Epiphone Faded G-400

Review by Mark Starlin

Epiphone Faded G-400

Imagine yourself as a Gibson executive back in 1961. Sales of Les Paul guitars are dropping off. Rock and Roll is changing the music business, including tastes in guitars. So you do the (now) unthinkable. You redesign the Les Paul. Not just a minor makeover, a radical new guitar design with double horn-shaped cutaways and a thin body. Les Paul himself is not impressed and asks to have his name removed from the guitar, which is temporarily renamed SG for “solid guitar.” The name sticks and the SG becomes a success. And fortunately Gibson management comes to their senses and reissues the original Les Paul body style a few years later giving them two very popular rock guitars. The Epiphone Faded G-400 is based on the Gibson SG design and bares its name on its truss rod cover plate.


The G-400 I received for review totally exceeded my expectations. Construction was flawless. I even opened the back control plate looking for sloppy workmanship only to find a shielded cavity with spotless wiring. The guitar had a rich, beautiful “faded” red satin finish. Even my wife commented on how nice it looked. It also comes in a worn brown finish [pictured.] The only thing I didn’t care for was the bright orange pickup selector switch, but this is an easy swap for those who prefer something less colorful like black. The neck action was great right out of the box, low and fast with no buzzes. Fretwork was also impressive with no sharp edges. The neck inlays had an aged look to them which worked well with the “faded” finish. The neck itself is on the thicker side of things, but I had no problems with it. It came with chrome hardware and Grover tuners. At this price range, I was very impressed.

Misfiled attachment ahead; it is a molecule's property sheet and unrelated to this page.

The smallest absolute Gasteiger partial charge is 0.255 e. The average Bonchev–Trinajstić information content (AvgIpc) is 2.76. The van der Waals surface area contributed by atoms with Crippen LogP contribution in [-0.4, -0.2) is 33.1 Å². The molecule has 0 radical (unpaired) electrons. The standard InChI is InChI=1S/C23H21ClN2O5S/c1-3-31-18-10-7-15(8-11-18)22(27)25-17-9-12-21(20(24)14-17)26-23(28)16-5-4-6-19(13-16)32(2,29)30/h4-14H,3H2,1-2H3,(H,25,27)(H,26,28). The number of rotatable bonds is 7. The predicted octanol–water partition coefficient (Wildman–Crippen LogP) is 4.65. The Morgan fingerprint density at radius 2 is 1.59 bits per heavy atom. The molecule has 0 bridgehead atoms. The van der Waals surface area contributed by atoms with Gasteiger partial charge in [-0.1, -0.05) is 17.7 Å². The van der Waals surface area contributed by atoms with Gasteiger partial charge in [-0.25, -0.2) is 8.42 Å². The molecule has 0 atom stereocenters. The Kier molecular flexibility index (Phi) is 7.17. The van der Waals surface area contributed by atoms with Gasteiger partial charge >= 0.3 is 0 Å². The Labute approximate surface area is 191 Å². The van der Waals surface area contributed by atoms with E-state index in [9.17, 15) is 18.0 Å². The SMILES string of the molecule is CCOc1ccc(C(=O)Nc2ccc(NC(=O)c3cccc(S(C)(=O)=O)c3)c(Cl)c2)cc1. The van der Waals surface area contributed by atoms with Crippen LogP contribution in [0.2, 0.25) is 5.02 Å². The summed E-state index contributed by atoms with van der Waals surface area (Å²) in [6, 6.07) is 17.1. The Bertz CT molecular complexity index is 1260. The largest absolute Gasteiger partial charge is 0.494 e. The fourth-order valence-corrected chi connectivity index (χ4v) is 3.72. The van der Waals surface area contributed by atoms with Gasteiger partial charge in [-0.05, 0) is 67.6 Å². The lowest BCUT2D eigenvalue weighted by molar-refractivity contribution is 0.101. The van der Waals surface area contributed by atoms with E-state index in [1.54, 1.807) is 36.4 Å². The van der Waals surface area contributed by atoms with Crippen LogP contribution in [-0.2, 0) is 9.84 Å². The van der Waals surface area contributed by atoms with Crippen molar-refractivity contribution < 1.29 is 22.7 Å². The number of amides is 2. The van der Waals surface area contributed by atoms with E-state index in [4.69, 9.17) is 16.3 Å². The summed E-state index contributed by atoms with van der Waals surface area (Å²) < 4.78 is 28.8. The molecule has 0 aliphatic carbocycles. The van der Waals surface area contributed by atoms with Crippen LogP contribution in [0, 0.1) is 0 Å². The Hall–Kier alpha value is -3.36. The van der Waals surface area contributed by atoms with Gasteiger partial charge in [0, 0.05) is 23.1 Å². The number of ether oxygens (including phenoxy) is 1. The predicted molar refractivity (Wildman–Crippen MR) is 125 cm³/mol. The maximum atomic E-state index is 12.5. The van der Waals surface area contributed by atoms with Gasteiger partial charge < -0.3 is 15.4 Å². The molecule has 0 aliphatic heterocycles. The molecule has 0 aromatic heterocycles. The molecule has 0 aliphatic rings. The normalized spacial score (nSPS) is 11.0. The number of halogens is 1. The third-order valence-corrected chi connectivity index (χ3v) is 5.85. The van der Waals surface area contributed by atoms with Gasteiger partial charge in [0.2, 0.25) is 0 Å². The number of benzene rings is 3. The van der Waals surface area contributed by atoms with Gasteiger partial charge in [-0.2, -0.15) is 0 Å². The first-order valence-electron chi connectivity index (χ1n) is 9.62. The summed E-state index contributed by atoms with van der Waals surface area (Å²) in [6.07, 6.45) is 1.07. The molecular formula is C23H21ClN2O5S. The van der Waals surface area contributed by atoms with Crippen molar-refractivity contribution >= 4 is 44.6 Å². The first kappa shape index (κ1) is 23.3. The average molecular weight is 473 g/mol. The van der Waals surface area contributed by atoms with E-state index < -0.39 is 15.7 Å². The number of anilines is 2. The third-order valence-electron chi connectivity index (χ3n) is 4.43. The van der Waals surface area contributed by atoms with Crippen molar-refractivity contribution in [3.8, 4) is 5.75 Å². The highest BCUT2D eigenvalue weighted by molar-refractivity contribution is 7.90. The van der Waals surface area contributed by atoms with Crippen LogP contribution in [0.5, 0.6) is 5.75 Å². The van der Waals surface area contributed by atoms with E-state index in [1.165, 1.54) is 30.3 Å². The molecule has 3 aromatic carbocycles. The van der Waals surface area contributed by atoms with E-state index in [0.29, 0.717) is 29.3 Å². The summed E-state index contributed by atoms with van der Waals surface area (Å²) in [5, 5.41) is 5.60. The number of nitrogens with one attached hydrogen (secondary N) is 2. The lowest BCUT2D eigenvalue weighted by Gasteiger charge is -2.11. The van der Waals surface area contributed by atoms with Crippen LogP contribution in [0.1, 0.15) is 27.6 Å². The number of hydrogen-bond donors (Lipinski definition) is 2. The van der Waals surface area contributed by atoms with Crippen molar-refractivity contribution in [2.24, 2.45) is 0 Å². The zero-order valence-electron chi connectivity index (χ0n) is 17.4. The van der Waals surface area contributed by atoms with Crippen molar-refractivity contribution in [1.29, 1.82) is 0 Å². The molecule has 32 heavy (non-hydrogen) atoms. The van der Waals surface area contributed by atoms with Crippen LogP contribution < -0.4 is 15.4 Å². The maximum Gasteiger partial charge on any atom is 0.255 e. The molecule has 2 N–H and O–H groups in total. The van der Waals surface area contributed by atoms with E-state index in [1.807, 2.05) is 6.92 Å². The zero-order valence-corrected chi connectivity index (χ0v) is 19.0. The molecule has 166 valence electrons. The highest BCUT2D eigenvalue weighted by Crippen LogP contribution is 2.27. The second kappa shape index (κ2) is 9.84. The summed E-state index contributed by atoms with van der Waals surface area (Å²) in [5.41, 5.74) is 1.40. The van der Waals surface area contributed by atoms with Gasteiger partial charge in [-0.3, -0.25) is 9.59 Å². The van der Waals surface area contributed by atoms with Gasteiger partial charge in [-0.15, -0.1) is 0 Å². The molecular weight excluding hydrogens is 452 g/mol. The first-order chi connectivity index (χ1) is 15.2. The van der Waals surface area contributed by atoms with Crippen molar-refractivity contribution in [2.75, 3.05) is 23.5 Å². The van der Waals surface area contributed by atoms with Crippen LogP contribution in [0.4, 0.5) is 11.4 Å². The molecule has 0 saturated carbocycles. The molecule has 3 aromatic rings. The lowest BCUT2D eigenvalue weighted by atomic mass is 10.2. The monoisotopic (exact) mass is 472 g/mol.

The Faded G-400 comes with two humbucker pickups, a 57N in the neck position and a HOT-B in the bridge position. I tested the G-400 through a Mesa/Boogie Mark II tube amp (6L6 tubes), a Traynor Custom Valve 20 tube amp (EL84 tubes), and a Fender Jazzmaster Ultralight solid-state amplifier. The overall tone was somewhat dark and muffled when played clean, especially the 57N which was somewhat lifeless. The Hot-B pickup had more bite. But once you turned on the overdrive it cranked out 70’s riff rock tone with ease. Let’s state the obvious. You’re not going to buy an SG style guitar to play jazz. The G-400 wants to rock, and rock alone.


The neck on the Faded G-400 is a joy to play. I had great fun rocking out with this dude. But like any SG style guitar it is headstock heavy, and when wearing a strap the neck will pull toward the ground. Most players get used to this quickly and it becomes a non-issue, but it is an issue for some, so you’ve been warned.

Final Thoughts

The Faded G-400 is a great rock axe. It features flawless construction and an awesome finish. It may not be the most versatile guitar, but if you want to crank out some classic rock licks the Faded G-400 will look the part and sound good doing it.

Reader Comments